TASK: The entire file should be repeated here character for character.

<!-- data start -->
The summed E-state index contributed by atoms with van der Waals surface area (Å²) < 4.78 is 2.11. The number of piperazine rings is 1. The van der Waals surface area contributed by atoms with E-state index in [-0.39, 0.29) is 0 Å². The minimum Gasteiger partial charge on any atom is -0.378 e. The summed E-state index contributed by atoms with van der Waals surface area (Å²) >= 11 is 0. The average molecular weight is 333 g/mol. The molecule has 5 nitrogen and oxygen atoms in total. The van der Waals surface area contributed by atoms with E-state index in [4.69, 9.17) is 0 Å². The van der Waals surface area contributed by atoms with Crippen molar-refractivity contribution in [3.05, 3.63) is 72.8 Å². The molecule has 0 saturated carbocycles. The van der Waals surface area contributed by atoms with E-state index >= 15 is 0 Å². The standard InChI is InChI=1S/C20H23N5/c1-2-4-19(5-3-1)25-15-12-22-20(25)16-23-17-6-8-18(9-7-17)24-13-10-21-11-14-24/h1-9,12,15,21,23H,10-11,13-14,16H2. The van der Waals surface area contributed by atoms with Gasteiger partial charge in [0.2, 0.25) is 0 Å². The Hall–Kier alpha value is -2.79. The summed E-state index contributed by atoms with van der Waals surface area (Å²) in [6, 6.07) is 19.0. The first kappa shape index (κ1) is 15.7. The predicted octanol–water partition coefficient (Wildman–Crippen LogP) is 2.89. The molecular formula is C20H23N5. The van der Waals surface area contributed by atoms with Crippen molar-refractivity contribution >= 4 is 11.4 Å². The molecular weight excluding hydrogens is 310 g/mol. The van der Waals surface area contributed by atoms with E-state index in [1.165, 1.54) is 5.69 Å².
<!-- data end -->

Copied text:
The summed E-state index contributed by atoms with van der Waals surface area (Å²) < 4.78 is 2.11. The number of piperazine rings is 1. The van der Waals surface area contributed by atoms with E-state index in [-0.39, 0.29) is 0 Å². The minimum Gasteiger partial charge on any atom is -0.378 e. The summed E-state index contributed by atoms with van der Waals surface area (Å²) >= 11 is 0. The average molecular weight is 333 g/mol. The molecule has 5 nitrogen and oxygen atoms in total. The van der Waals surface area contributed by atoms with E-state index in [4.69, 9.17) is 0 Å². The van der Waals surface area contributed by atoms with Crippen molar-refractivity contribution in [3.05, 3.63) is 72.8 Å². The molecule has 0 saturated carbocycles. The van der Waals surface area contributed by atoms with E-state index >= 15 is 0 Å². The standard InChI is InChI=1S/C20H23N5/c1-2-4-19(5-3-1)25-15-12-22-20(25)16-23-17-6-8-18(9-7-17)24-13-10-21-11-14-24/h1-9,12,15,21,23H,10-11,13-14,16H2. The van der Waals surface area contributed by atoms with Gasteiger partial charge in [0.2, 0.25) is 0 Å². The Hall–Kier alpha value is -2.79. The summed E-state index contributed by atoms with van der Waals surface area (Å²) in [6, 6.07) is 19.0. The first kappa shape index (κ1) is 15.7. The predicted octanol–water partition coefficient (Wildman–Crippen LogP) is 2.89. The molecular formula is C20H23N5. The van der Waals surface area contributed by atoms with Crippen molar-refractivity contribution >= 4 is 11.4 Å². The molecular weight excluding hydrogens is 310 g/mol. The van der Waals surface area contributed by atoms with E-state index in [1.165, 1.54) is 5.69 Å².